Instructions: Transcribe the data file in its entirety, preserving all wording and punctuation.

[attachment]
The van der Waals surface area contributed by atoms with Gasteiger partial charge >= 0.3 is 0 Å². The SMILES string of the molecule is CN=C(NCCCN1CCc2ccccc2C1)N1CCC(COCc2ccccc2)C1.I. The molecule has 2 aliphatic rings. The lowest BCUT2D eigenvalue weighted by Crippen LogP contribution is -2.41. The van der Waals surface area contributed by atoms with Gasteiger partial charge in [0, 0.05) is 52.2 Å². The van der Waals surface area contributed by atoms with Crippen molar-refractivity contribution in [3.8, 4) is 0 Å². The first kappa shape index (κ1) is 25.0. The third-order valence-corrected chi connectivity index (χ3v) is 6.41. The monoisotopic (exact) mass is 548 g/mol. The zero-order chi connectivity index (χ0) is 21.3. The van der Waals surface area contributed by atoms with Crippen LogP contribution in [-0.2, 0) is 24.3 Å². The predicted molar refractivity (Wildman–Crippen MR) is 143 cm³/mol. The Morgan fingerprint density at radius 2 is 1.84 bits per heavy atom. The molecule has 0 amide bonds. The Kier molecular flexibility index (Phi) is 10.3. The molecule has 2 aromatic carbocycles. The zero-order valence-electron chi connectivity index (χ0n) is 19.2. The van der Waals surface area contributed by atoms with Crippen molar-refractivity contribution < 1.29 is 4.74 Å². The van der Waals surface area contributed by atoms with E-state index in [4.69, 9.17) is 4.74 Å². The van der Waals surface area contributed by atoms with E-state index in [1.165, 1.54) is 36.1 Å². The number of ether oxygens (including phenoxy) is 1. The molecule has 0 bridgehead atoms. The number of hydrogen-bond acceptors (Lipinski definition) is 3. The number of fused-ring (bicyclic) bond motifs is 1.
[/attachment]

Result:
The van der Waals surface area contributed by atoms with Gasteiger partial charge >= 0.3 is 0 Å². The SMILES string of the molecule is CN=C(NCCCN1CCc2ccccc2C1)N1CCC(COCc2ccccc2)C1.I. The molecule has 2 aliphatic rings. The lowest BCUT2D eigenvalue weighted by Crippen LogP contribution is -2.41. The van der Waals surface area contributed by atoms with Gasteiger partial charge in [0, 0.05) is 52.2 Å². The van der Waals surface area contributed by atoms with Crippen molar-refractivity contribution in [3.8, 4) is 0 Å². The first kappa shape index (κ1) is 25.0. The third-order valence-corrected chi connectivity index (χ3v) is 6.41. The monoisotopic (exact) mass is 548 g/mol. The zero-order chi connectivity index (χ0) is 21.3. The van der Waals surface area contributed by atoms with Crippen LogP contribution in [-0.2, 0) is 24.3 Å². The predicted molar refractivity (Wildman–Crippen MR) is 143 cm³/mol. The Morgan fingerprint density at radius 2 is 1.84 bits per heavy atom. The molecule has 0 amide bonds. The Kier molecular flexibility index (Phi) is 10.3. The molecule has 2 aromatic carbocycles. The zero-order valence-electron chi connectivity index (χ0n) is 19.2. The van der Waals surface area contributed by atoms with Crippen molar-refractivity contribution < 1.29 is 4.74 Å². The van der Waals surface area contributed by atoms with E-state index in [4.69, 9.17) is 4.74 Å². The van der Waals surface area contributed by atoms with E-state index in [1.165, 1.54) is 36.1 Å². The number of ether oxygens (including phenoxy) is 1. The molecule has 0 bridgehead atoms. The number of hydrogen-bond acceptors (Lipinski definition) is 3. The number of fused-ring (bicyclic) bond motifs is 1.